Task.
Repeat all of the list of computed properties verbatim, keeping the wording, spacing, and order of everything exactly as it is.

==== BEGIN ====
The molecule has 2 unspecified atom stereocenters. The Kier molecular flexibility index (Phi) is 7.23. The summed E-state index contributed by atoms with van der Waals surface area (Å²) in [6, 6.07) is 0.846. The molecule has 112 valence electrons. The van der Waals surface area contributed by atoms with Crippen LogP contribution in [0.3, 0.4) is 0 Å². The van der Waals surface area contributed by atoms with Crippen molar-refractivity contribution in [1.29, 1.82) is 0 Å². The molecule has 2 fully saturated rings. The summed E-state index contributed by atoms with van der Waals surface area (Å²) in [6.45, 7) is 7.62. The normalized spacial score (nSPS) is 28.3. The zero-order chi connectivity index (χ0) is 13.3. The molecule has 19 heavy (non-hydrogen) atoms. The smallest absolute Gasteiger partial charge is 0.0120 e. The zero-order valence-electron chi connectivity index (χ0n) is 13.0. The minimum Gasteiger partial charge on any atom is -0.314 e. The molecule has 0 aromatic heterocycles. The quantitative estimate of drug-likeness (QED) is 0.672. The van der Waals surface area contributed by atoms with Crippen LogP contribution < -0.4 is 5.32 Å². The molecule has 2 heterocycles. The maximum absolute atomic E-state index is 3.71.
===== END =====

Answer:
The molecule has 2 unspecified atom stereocenters. The Kier molecular flexibility index (Phi) is 7.23. The summed E-state index contributed by atoms with van der Waals surface area (Å²) in [6, 6.07) is 0.846. The molecule has 112 valence electrons. The van der Waals surface area contributed by atoms with Crippen LogP contribution in [0.3, 0.4) is 0 Å². The van der Waals surface area contributed by atoms with Crippen molar-refractivity contribution in [1.29, 1.82) is 0 Å². The molecule has 2 fully saturated rings. The summed E-state index contributed by atoms with van der Waals surface area (Å²) in [6.45, 7) is 7.62. The normalized spacial score (nSPS) is 28.3. The zero-order chi connectivity index (χ0) is 13.3. The molecule has 19 heavy (non-hydrogen) atoms. The smallest absolute Gasteiger partial charge is 0.0120 e. The zero-order valence-electron chi connectivity index (χ0n) is 13.0. The minimum Gasteiger partial charge on any atom is -0.314 e. The molecule has 0 aromatic heterocycles. The quantitative estimate of drug-likeness (QED) is 0.672. The van der Waals surface area contributed by atoms with Crippen LogP contribution < -0.4 is 5.32 Å². The molecule has 2 heterocycles. The maximum absolute atomic E-state index is 3.71.